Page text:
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November 8, 2018


Nov. 8, 2018

Muscogee (Creek) Nation Principal Chief Provides Statement Recognizing 40th Anniversary of Enactment of Federal Indian Child Welfare Act


OKMULGEE, Okla. – On behalf of the Muscogee (Creek) Nation, Principal Chief James R. Floyd prepared the following statement recognizing the 40th Anniversary of the Federal Indian Child Welfare Act (ICWA).

“Nov. 8, 2018 marks the 40th anniversary of the enactment of the Federal Indian Child Welfare Act (ICWA). The protections put in place by this Federal Act require each state to notify tribes of their ancestral children being removed from the care of their parent or guardian; obligation to provide expert witness testimony proving no cultural biases in the removal; requirement to place Indian children with relatives, within their own tribe or other Tribal Nations; and provide active efforts prior to the removal of Indian children from their homes and support the reunification of the Indian family. Within the last year, the Muscogee (Creek) Nation Children & Family Services Administration has provided services to more than 325 Muscogee (Creek) children who were in the custody of the Oklahoma Department of Human Services. This Act works to ensure every effort was made in placing those 325 children with relatives, tribal members or at the very least, members of other federally-recognized tribes.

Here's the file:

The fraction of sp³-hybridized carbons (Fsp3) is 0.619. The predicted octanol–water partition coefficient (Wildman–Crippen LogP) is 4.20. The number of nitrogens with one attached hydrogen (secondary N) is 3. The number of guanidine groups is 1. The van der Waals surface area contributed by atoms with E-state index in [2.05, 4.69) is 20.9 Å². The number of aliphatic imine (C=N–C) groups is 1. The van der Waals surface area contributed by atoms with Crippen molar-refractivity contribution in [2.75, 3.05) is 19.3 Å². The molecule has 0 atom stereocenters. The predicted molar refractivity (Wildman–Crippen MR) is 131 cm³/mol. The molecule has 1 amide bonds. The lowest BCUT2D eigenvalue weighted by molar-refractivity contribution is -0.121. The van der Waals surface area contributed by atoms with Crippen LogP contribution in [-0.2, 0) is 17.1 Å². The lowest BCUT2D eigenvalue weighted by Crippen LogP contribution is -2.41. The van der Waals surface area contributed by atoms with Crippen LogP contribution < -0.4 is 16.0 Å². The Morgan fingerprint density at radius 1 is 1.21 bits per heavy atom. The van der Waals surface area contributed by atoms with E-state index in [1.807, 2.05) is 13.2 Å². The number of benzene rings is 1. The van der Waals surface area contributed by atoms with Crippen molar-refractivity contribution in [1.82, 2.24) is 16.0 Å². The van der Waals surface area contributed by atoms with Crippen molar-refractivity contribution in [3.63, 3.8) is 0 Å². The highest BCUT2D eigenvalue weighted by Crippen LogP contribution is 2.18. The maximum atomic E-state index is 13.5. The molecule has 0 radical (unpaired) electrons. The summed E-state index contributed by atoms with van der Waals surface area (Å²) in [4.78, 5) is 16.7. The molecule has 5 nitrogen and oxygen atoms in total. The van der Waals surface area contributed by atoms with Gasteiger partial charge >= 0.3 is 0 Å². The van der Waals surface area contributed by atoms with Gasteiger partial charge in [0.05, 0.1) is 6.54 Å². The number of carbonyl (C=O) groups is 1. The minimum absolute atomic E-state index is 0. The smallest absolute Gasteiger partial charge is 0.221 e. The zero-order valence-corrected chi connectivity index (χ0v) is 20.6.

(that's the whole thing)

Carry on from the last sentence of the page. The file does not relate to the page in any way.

The strength of our Nation relies on the safety and well-being of our tribal citizens, especially our children. Indian children continue to be removed from their homes for abuse and neglect at an overwhelming rate. Statistics show, in the State of Oklahoma, one in three children placed in foster care are Indian children.

In 1978, Congress found that ‘… Congress, through statutes, treaties, and the general course of dealing with Indian Tribes, has assumed the responsibility for the protection and preservation of Indian Tribes, and their resources; and that there is no resource that is more vital to the continued existence and integrity of Indian Tribes, than their children and that the U.S. has a direct interest, as trustee, in protecting Indian children who are members of or are eligible for membership in an Indian Tribe; and that an alarmingly high percentage of Indian families are broken up by the removal, often unwarranted, of their children from them by non-tribal public and private agencies and that an alarmingly high percentage of such children are placed in non-Indian foster and adoptive homes and institutions.’


The Muscogee (Creek) Nation stands in continued support of the ICWA enactment and the regulations, which protect and preserve our Mvskoke culture and promote the welfare of our children and families.”